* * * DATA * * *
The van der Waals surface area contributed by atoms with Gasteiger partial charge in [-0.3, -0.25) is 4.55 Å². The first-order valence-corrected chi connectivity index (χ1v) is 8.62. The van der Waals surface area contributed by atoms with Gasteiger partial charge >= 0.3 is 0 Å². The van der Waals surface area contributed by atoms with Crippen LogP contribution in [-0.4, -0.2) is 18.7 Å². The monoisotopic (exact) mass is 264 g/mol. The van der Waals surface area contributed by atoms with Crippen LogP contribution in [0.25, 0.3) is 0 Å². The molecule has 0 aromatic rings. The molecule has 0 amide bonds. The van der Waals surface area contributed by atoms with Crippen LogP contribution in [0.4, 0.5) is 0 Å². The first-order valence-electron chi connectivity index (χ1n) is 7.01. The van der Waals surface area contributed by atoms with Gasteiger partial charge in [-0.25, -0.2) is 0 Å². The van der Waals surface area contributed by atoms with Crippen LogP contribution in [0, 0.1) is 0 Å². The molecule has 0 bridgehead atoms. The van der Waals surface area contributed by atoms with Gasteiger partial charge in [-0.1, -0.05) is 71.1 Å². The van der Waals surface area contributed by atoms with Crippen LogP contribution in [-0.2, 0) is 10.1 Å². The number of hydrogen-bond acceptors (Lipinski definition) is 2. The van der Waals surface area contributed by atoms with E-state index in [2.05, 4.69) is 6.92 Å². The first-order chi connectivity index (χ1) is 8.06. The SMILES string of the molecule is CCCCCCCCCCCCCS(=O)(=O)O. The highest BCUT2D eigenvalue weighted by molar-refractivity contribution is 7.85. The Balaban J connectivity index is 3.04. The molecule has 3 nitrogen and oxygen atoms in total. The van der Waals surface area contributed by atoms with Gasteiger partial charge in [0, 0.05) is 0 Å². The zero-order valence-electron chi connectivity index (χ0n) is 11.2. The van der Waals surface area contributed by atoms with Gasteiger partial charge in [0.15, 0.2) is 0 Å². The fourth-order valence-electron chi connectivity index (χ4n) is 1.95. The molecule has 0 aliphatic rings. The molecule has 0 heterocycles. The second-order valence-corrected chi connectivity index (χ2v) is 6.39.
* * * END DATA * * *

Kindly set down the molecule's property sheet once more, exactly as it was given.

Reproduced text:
The van der Waals surface area contributed by atoms with Gasteiger partial charge in [-0.3, -0.25) is 4.55 Å². The first-order valence-corrected chi connectivity index (χ1v) is 8.62. The van der Waals surface area contributed by atoms with Gasteiger partial charge >= 0.3 is 0 Å². The van der Waals surface area contributed by atoms with Crippen LogP contribution in [-0.4, -0.2) is 18.7 Å². The monoisotopic (exact) mass is 264 g/mol. The van der Waals surface area contributed by atoms with Crippen LogP contribution in [0.25, 0.3) is 0 Å². The molecule has 0 aromatic rings. The molecule has 0 amide bonds. The van der Waals surface area contributed by atoms with Crippen LogP contribution in [0.4, 0.5) is 0 Å². The first-order valence-electron chi connectivity index (χ1n) is 7.01. The van der Waals surface area contributed by atoms with Gasteiger partial charge in [-0.25, -0.2) is 0 Å². The van der Waals surface area contributed by atoms with Crippen LogP contribution in [0, 0.1) is 0 Å². The molecule has 0 bridgehead atoms. The van der Waals surface area contributed by atoms with Gasteiger partial charge in [-0.1, -0.05) is 71.1 Å². The van der Waals surface area contributed by atoms with Crippen LogP contribution in [-0.2, 0) is 10.1 Å². The number of hydrogen-bond acceptors (Lipinski definition) is 2. The van der Waals surface area contributed by atoms with E-state index in [2.05, 4.69) is 6.92 Å². The first-order chi connectivity index (χ1) is 8.06. The SMILES string of the molecule is CCCCCCCCCCCCCS(=O)(=O)O. The highest BCUT2D eigenvalue weighted by molar-refractivity contribution is 7.85. The Balaban J connectivity index is 3.04. The molecule has 3 nitrogen and oxygen atoms in total. The van der Waals surface area contributed by atoms with Gasteiger partial charge in [0, 0.05) is 0 Å². The zero-order valence-electron chi connectivity index (χ0n) is 11.2. The van der Waals surface area contributed by atoms with Gasteiger partial charge in [0.15, 0.2) is 0 Å². The fourth-order valence-electron chi connectivity index (χ4n) is 1.95. The molecule has 0 aliphatic rings. The molecule has 0 heterocycles. The second-order valence-corrected chi connectivity index (χ2v) is 6.39.